When you think of your significant other getting a vasectomy, it probably raises some questions regarding his sex drive, erection capabilities, and ejaculation.
When a man gets undergoes a vasectomy surgery, the surgeon will not be touching any nerves or blood vessels that are connected to your partner’s ability have erections or ejaculate. In fact, the vasectomy surgery will not affect a man’s ability to enjoy and have sex either. The sole purpose to a vasectomy is to eliminate fertility. Your partners surgery will not have any affect on the following:
- Testosterone levels
- Sex drive
- Maintaining or having erections
How does a vasectomy surgery not affect his sex drive?
Testosterone plays a vital role in maintaining your man’s libido. The vasectomy procedure does not and will not alter the amount of testosterone in the testicles. Instead, your partner’s testosterone levels before surgery should be the exact same as before he gets this surgery.
If you or your partner begin to see a drop in his sex drive after his vasectomy surgery, he should make an appointment to discuss the changes with his doctor. Here are three other factors that can cause a drop in your partner’s sex drive:
- Medications, especially SSRI antidepressants like Paxil, Prozac, and drugs prescribed for high blood pressure (like beta blockers)
By pinpointing the factors that are causing your partner’s sex drive to decrease, solutions can then be implemented to bring his sex drive back up. But don’t be confused by thinking his vasectomy is the root cause because it’s not.
Will he be able to ejaculate the same as before after his vasectomy?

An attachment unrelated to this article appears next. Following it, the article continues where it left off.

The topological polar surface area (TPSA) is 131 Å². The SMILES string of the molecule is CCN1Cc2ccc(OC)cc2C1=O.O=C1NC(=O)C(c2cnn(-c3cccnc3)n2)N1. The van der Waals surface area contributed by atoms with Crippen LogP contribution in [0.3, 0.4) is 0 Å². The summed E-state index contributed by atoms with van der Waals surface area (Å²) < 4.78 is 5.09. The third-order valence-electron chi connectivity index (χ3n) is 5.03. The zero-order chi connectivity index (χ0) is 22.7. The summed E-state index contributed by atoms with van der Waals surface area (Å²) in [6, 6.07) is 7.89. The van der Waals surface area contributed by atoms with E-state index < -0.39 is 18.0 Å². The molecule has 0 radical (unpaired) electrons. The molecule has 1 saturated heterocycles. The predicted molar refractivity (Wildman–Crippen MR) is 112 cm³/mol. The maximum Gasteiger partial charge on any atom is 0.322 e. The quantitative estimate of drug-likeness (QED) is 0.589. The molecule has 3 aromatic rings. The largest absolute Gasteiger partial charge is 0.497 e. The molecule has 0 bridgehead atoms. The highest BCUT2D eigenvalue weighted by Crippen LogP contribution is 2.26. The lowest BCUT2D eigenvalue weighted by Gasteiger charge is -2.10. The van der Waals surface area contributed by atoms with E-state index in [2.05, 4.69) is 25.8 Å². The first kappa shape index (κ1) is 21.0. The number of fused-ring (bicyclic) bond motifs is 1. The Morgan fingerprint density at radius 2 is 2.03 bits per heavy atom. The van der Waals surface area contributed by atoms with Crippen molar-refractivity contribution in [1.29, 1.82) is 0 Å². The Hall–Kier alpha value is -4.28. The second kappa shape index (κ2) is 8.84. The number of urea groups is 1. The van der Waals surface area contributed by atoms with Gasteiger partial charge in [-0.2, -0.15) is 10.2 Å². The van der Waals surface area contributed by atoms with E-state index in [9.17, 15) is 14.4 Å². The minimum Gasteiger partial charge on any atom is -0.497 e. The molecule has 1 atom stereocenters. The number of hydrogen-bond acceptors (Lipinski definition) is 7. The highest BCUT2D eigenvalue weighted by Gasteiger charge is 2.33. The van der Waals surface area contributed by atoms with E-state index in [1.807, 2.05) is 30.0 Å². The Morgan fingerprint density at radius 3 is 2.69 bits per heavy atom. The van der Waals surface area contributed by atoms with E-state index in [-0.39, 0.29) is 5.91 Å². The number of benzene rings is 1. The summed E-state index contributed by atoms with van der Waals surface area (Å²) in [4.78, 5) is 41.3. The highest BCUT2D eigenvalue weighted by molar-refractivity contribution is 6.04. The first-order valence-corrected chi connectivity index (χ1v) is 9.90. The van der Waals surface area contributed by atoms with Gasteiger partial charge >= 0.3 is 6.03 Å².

Your partner will still be able to ejaculate just like before. The only difference after a vasectomy is that the sperm is absent from the semen. Did you know that your partners sperm makes up less than five percent of each ejaculation, meaning after the procedure has been completed, the consistency and color of his sperm should not change.
Will he be able to become and stay erect after the vasectomy?
The vasectomy procedure does not touch nerves and blood vessels. If your partner had no prior problems with getting an erection, he should have no problem after having a vasectomy. So, if your partner is having trouble with achieving and keeping an erection, this is not a result of having the vasectomy surgery. Erectile difficulty can signal other critical problems, such as diabetes or heart disease. This is why it’s imperative that you bring any erection problems to the attention of his primary physician so that tests can be conducted to see what they underlying issue is.
It is important that you and your partner consider seeing a counselor prior to surgery so that you both are fully aware of the impact that a vasectomy can have on him, and how he might feel afterwards.